We all need sunlight, but it’s very easy to get too much. Sunlight is the main source of the ultraviolet radiation we’re exposed to, and it can cause cancer - the two most common kinds of skin cancer, squamous and basal cell, are usually found on sun-exposed parts of the skin.
But there are several types of ultraviolet radiation. We have some idea of how each - UVA, UVB, and UVC rays impact the skin. But there is still debate about which causes increases in the fragility of skin tissue, and which does more damage that leads to wrinkles, something that’s debated in cosmetic industry research. Binghamton University researchers set out to learn more about how the sun’s rays damage skin, and whether UVA or UVB rays are worse.
"The cosmetics industry is a huge multibillion-dollar business, and they're all trying different things to add to their sunscreens to make them better at protecting skin," said Assistant Professor of Biomedical Engineering Guy K. German, who oversaw the research. "Up until this point, however, there have been a lot of studies about skin damage, but none that properly look at how UV affects the mechanical integrity of skin."
In this work, which was reported in the Journal of the Mechanical Behavior of Biomedical Materials, the researchers assessed female breast skin tissue samples, which they selected because it’s not usually exposed to sunlight. They exposed the tissue to various UV radiation wavelengths, and did not see any difference between the ranges of wavelengths - no UV was more or less harmful than another. They found that the level of damage was determined by how much UV energy was absorbed by the skin.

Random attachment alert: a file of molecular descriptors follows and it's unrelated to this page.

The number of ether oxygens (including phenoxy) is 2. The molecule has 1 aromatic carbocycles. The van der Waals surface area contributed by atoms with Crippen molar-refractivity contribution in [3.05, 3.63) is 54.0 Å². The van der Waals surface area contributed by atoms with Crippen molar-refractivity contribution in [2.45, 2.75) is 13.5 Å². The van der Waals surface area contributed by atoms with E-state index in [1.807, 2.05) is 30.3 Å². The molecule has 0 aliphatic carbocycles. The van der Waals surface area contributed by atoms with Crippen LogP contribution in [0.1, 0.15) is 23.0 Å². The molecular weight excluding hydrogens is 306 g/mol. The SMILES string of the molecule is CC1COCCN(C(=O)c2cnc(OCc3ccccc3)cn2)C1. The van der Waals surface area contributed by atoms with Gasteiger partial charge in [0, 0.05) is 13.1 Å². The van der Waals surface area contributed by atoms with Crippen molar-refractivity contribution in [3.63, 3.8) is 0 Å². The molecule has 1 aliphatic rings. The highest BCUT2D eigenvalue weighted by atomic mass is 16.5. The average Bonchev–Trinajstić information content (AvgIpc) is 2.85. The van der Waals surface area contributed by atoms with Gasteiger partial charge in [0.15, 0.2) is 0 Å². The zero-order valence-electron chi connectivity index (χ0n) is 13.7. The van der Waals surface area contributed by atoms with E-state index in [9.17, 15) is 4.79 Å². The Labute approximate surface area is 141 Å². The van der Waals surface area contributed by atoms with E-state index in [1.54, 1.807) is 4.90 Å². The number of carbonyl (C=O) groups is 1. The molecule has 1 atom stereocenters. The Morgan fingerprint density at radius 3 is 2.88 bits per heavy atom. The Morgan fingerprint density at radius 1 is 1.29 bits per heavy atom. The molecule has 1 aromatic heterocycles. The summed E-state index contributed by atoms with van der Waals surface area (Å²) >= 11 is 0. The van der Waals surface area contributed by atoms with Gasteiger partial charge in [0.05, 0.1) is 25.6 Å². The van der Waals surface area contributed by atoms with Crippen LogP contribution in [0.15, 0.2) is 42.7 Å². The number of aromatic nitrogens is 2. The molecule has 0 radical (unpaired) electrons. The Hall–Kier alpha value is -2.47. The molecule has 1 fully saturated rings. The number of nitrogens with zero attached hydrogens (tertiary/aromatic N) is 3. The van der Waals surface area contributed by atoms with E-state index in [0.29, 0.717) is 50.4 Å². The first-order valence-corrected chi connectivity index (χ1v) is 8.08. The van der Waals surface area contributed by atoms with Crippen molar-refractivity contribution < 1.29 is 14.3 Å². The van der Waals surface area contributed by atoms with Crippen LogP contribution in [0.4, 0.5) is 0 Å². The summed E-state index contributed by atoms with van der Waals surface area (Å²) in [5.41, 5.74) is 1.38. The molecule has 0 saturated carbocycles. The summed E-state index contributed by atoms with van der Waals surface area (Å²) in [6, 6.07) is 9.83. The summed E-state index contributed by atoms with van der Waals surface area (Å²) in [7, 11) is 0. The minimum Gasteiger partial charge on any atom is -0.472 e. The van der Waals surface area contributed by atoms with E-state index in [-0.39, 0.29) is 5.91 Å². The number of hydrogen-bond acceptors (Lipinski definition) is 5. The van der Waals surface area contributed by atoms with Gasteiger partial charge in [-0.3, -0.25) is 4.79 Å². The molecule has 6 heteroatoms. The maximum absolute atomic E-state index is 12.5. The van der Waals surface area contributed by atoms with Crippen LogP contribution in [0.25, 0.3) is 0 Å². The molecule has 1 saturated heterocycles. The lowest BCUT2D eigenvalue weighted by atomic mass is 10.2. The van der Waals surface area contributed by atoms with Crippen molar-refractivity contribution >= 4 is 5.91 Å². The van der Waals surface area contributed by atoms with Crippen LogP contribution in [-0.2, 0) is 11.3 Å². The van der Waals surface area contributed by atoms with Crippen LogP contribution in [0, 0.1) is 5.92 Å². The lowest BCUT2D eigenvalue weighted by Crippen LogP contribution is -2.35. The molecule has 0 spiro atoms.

The scientists also learned how UV was affecting the skin; the UV rays weaken the bonds that link cells in the top layer of skin, called the stratum corneum. It does so by disrupting proteins in that layer, corneodesmosomes, which give the skin strength by holding its components together. After sunburn, the skin peels off because these adherent structures have been damaged.
"What we noticed when we applied more and more UV radiation is that the dispersion of these corneodesmosomes was increasing," explained Zachary W. Lipsky, a biomedical engineering graduate candidate. "They're supposed to be these nice little distinct points surrounding cells, but with more irradiation, they essentially look exploded, moving away from their position. We conclude that because of the disruption of these corneodesmosomes, it damages the skin's structural integrity."
The researchers are continuing this work; they want to know how deeper skin layers are impacted by UV radiation. For now, they are reminding people to protect themselves. Skin cancer is the most common type of cancer, and an estimated one in every five Americans will get skin cancer by the time they’re 70 years old.
"We're trying to push the message to use sunscreen not just for preventing skin cancer, but also to keep the integrity of your skin so you don't get infections or other problems," he said. "The stratum corneum is the first barrier to the outside environment, so we need to protect it against all these different bacteria and nasty stuff that can get into our bodies."
Sources: AAAS/Eurekalert! Via Binghamton University, Journal of the Mechanical Behavior of Biomedical Materials